We have heard and read all the complaints and the frustrations but there are a lot of reasons why foreigners stay in Vietnam. Most of the time, expats would say they’d just stay for for 2 years max but end up staying for 2 more years. I have a colleague who has been living here for 7 years; Our doctor, for 15 years. So I think there must be a lot of good things in the country that outweigh other things!
I started #IHeartVN on Twitter last Saturday to remind myself about the interesting news, new finds, and happy experiences Vietnam has offered me during the week. I hope you’d join me every Saturday so we can share information on what’s on in Saigon or Vietnam.I know I can learn a lot from you.
Here are our take on #IHeartVN
The street food
You can see it on YouTube, you can read it on the blogs… Vietnam’s street foods are highly gastronomic. Hubsy and I used to eat seafood on Bui Vien Street sitting on a tiny stool and a relatively tiny table. We ordered the spicy clams, salted prawns with lemon grass and the juicy scrumptious cheliped (crabs)- all for 200,000 VND (10USD). It was in one of the alleys on Nguyen Din Chieu Street where I fell in love with Bun Bo Hue, 4 years ago. It costed me 15,000 VND (less than1 usd) and that was dinner already.
But I have two questions that I hope to get answered by Vietnam experts. Why are the Pho and Bun Bo Hue served on the streets more delicious than that on the proper restaurants? Which street do you usually eat your Pho or Bun Bo? I’d like to know and am sure other readers are also interested where they can enjoy Vietnamese noodles.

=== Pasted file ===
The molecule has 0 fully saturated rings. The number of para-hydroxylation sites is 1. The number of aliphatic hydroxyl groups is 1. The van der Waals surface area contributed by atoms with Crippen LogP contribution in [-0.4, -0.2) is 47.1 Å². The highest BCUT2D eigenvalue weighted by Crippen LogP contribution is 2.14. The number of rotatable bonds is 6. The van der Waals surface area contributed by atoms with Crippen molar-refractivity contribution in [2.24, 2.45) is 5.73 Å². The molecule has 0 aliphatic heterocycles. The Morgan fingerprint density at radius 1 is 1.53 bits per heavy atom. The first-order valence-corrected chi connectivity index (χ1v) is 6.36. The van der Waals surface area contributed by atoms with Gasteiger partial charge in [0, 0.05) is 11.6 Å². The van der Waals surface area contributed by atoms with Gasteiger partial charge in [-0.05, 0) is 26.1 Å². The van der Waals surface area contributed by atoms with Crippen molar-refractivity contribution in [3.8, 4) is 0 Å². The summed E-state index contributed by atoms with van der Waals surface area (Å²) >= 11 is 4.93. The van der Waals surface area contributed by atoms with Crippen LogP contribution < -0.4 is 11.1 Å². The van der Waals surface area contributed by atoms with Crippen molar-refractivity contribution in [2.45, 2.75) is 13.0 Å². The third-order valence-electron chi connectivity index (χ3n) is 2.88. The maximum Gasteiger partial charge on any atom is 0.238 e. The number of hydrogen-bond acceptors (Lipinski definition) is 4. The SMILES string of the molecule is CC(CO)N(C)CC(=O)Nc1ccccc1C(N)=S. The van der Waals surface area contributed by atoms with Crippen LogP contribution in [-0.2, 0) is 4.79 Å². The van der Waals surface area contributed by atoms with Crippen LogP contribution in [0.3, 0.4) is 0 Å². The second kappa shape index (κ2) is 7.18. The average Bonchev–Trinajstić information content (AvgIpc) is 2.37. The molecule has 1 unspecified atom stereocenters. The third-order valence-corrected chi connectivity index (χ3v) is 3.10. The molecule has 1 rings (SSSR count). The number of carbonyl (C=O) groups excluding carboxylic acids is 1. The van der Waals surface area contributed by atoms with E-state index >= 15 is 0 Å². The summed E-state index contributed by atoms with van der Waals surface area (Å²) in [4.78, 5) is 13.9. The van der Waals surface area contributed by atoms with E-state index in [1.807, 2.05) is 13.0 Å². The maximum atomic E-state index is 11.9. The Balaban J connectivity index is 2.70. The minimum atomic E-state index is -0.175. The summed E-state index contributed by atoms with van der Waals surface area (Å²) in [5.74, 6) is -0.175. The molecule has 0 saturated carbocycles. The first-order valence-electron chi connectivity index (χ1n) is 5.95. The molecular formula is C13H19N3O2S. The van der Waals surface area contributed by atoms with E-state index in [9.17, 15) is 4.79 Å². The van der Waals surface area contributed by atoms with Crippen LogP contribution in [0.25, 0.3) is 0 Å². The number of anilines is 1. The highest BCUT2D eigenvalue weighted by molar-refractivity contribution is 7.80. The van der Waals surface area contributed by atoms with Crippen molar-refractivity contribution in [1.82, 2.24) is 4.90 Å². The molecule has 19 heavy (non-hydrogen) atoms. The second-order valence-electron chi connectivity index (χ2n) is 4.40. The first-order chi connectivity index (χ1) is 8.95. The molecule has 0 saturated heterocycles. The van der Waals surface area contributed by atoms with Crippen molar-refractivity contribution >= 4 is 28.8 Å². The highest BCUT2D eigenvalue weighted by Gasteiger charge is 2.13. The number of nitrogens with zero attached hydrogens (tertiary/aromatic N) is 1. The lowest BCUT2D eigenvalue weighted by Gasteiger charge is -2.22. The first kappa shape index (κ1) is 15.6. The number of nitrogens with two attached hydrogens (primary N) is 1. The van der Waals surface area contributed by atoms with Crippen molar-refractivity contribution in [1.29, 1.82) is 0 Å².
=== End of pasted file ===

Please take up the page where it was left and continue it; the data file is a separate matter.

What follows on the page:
You can get to other cities with just 10USD!
-You can take a ferry to Vung Tau for an hour and 15 minutes and arrive at the closest beach from Saigon.
- You can sleep on a bus for 8 hours then wake up to the breeze of Nha Trang.
- Or take a bus to Phnom Penh, a city in a neighboring Asean country-Cambodia.
I feel safe here.
My personal experience and official statistics prove that Vietnam is one of the safest places on Earth! You can walk on the main streets even past midnight without worrying for your life or safety. As in big cities, you can read about some petty crimes such as street robbery being reported from time to time but I have not heard about foreigners being stabbed or beat up by a gang here in Saigon. This somehow gives expats and myself the confidence to sometimes walk in zigzag on Pham Ngu Lao St. and Dong Khoi St. in district 1 or on Nguyen Duc Canh St. in district 7. And it’s common sense that we ought to be careful all the time.
I might be too proud to declare that whenever I needed help, someone was there to help me but in most cases, it is true. Whether it is about directions or translation, locals often generously offer help. My first month of driving in Saigon wouldn’t have been as easy hadn’t it been for the locals’ kindness and friendliness. I would often ask random vendors or passersby and 8 out of 10 gladly pointed me to my destination, even when most of them barely spoke English. My longest stay in the hospital could have been worse if I didn’t have Vietnamese friends who voluntarily assisted me in communicating with doctors and nurses.
More from our Vietnam Expat friends on Twitter:
I love Vietnam because of its vibrance, places and culture!
Being in a country that’s changing rapidly and being able to participate in the change
It is full of possibilities.
I heart Vietnam for the sunshine, blue skies and palm trees.
The people, the people, the people and, oh……. the people!!!
I love Vietnam because I stayed in D11 for 2 weeks and my hotel bill was only 130USD.
The business district- D1 is walkable. It doesnt rain too much at least in Saigon
Food aspect! Fresh Vietnamese springrolls, Pho, Banh Xeo… The food!!!
Because things are mostly cheap here
Thanks for reading guys and I am sure you can add more below I’d be very happy to read them.
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